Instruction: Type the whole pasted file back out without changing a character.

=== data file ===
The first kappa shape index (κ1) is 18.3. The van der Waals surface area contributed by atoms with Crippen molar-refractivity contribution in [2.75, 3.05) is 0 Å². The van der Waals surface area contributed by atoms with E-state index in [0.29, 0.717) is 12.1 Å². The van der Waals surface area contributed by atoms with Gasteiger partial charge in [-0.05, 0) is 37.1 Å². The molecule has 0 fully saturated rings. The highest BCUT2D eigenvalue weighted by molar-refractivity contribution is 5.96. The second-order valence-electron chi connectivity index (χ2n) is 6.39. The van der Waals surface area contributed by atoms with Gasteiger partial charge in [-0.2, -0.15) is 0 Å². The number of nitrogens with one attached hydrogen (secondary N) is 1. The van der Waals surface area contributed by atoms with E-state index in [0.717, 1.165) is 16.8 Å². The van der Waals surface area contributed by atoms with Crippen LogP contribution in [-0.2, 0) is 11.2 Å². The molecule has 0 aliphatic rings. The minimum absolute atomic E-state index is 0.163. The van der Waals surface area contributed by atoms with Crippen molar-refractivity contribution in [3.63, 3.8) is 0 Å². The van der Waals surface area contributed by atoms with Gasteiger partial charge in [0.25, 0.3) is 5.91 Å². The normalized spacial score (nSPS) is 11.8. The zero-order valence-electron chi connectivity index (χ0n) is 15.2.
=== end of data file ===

The first kappa shape index (κ1) is 18.3. The van der Waals surface area contributed by atoms with Crippen molar-refractivity contribution in [2.75, 3.05) is 0 Å². The van der Waals surface area contributed by atoms with E-state index in [0.29, 0.717) is 12.1 Å². The van der Waals surface area contributed by atoms with Gasteiger partial charge in [-0.05, 0) is 37.1 Å². The molecule has 0 fully saturated rings. The highest BCUT2D eigenvalue weighted by molar-refractivity contribution is 5.96. The second-order valence-electron chi connectivity index (χ2n) is 6.39. The van der Waals surface area contributed by atoms with Gasteiger partial charge in [-0.2, -0.15) is 0 Å². The number of nitrogens with one attached hydrogen (secondary N) is 1. The van der Waals surface area contributed by atoms with E-state index in [0.717, 1.165) is 16.8 Å². The van der Waals surface area contributed by atoms with Crippen LogP contribution in [-0.2, 0) is 11.2 Å². The molecule has 0 aliphatic rings. The minimum absolute atomic E-state index is 0.163. The van der Waals surface area contributed by atoms with Crippen molar-refractivity contribution in [3.63, 3.8) is 0 Å². The van der Waals surface area contributed by atoms with Gasteiger partial charge in [0.25, 0.3) is 5.91 Å². The normalized spacial score (nSPS) is 11.8. The zero-order valence-electron chi connectivity index (χ0n) is 15.2.